When looking to protect your financial future in today’s COVID-19 environment, it’s essential to understand how the economy functions on a historical basis as it relates to the country’s GDP (Gross Domestic Product) and the stock market.
GDP is measured quarterly by adding personal consumption expenditures, government spending, business investment, and exports, then deducting the country’s imports. GDP is the total of everything produced by a country. Even if manufactured by a foreign company or foreign workers within that country’s borders. A country that has its own companies producing goods overseas does not count those products in its GDP, even if those goods are sent back for the country’s consumers to buy. Many U.S. companies choose to produce their products outside of the U.S., resulting in a lower GDP than compared to other countries. Additionally, GDP growth is a measure of any economy’s growth but is not always an accurate indicator of stock market performance.
Decade Before COVID-19
In the decade before COVID-19, the U.S. had a connected economy and stock market:
- The economy was growing.
- The Stock Market tripled.
- Low unemployment.
- Continuing economic growth predicted.
- The economy and stock market were connected.
Today, the U.S. has a disconnected economy and stock market:
- For the first time since the Great Recession, the market and the economy are moving in opposite directions.
- The $2.6 Tr CARES Act has increased the market, but the effects social distancing remains.
- Q2 GDP: -11%+ drop expected
- “It’s the economy.” — James Carville, 1992
Indicators that will continue to be relevant to stock market performance include the current economic conditions, changes in financial conditions for companies, and future production forecasts. Problems that will continue to impact recovery:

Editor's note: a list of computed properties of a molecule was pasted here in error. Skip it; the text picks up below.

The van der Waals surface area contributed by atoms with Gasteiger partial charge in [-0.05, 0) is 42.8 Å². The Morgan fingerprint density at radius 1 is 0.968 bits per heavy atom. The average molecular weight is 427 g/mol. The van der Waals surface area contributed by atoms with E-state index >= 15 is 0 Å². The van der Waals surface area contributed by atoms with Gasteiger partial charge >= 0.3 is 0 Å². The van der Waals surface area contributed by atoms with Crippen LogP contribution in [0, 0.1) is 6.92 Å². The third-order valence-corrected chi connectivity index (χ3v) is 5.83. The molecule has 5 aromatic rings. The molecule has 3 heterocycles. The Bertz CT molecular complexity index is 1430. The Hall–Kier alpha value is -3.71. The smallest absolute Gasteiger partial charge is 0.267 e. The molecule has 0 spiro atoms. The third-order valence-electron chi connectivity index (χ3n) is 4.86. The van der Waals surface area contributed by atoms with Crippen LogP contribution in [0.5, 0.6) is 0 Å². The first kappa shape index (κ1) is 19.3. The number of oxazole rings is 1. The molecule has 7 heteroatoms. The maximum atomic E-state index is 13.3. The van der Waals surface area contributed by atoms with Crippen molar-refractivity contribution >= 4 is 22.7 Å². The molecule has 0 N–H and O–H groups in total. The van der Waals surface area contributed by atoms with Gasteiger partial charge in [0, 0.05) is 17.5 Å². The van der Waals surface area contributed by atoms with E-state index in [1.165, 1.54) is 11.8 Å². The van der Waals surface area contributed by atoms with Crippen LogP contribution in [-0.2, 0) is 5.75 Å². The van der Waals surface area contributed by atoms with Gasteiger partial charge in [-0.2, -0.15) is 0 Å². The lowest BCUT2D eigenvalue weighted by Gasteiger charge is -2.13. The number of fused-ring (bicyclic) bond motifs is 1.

- The U.S. has shifted from an Industrial Economy to a Service Economy (not counted in GDP).
- We are now ‘more efficient’ consumers, purchasing fewer non-essential goods than before COVID-19.
- Low energy prices = reduced economic expansion.
- Decreasing consumer spending and business expansion.
- Increasing unemployment.
- The U.S. continues importing more than it is exporting.
When the stock market is over-performing or under-performing, consumer confidence directly affects our GDP. During a bull market, there is optimism about the economy and consumer spending increases. However, when a health pandemic occurs, and people are not working, consumers are reluctant to spend. This situation dramatically impacts GDP, and ultimately, your market-related investments.
Gross Domestic Product and Debt
Additionally, GDP and debt are related. When GDP is low, the government collects less in taxes from sales of U.S. made products. With the U.S. deficit higher than ever and low GDP, the deficit will be a concern for lawmakers and citizens alike as tax collection to offset deficits will impact.
If you have questions or concerns regarding how GDP and today’s economy will impact your portfolio, now is an excellent time for us to discuss how to protect your retirement.
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